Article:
Bora. Adah moved forward in the direction of the Director’s last location, then changed course, limping in the direction of the large door.  She found it a moment later, open and gaping, the empty wheelchair just on the other side. She’s not here. Either the director had run further in, or she was still in the room,

A room where the smoke was already clearing. That’s can’t be right. But it was. Fire suppression system, Adah thought as she stood in front of the door, waiting as she listened to someone slam something down through the smoke. Clever.

Someone rushed out of the smoke, and Adah lashed out, catching Bora by the throat and knocking her pistol aside. It clattered across the floor through the fading smoke.

“Lohit!” The director didn’t appear to look in control now. “Stop them!”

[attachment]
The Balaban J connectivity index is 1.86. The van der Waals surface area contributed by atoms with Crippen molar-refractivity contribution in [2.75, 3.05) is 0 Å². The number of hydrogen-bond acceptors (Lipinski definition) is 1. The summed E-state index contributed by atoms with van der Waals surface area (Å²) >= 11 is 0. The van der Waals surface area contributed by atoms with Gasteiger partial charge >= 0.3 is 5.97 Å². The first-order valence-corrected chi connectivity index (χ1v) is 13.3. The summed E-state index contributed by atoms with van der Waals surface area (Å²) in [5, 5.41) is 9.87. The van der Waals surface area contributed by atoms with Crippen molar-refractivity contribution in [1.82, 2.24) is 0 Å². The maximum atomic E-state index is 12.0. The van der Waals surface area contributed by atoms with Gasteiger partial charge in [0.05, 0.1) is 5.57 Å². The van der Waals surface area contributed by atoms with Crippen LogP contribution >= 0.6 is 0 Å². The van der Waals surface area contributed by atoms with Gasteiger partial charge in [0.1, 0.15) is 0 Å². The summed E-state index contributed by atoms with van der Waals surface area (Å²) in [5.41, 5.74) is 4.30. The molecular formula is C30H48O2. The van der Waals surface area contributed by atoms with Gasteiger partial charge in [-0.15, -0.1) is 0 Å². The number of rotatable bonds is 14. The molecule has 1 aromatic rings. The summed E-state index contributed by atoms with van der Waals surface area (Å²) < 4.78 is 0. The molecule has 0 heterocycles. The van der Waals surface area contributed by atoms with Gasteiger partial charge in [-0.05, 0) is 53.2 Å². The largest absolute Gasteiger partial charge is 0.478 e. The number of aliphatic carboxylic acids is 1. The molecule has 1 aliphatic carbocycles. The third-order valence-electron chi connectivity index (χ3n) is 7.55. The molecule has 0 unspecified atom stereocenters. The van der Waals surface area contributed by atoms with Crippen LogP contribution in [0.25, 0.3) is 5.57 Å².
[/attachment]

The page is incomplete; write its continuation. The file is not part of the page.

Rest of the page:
“I am trying.” The AI’s voice sounded alarmed as well. “Director, I—?”

“I order i—“ Bora’s voice cut off with a pained squeak as Adah squeezed. Part of her wanted to keep squeezing, to simply tighten her grip until bone and flesh were nothing more than a reddish, gory sludge and the woman’s head popped off.

The better part of her simply cut off her voice, eyeing the director even as both her hands came up to claw at Adah’s own.

Interesting. There was a blinking light on the bracelet Bora was wearing. She waved that hand to open the door, didn’t she?

Her fud flashed, comms coming online, then fading, them coming online at last as more of the smoke cleared. Owl was crouched over the two soldier armatures … and as they began to move she darted away, heading in Adah’s direction. A second later, as Adah’s eye caught the thin wire wrapped around the two soldiers, she understood why. Multiple bangs sounded as Owl’s tripwire grenades, tucked against the neck of each armature, their thin wires wrapped around their bodies, detonated, blowing both their heads off.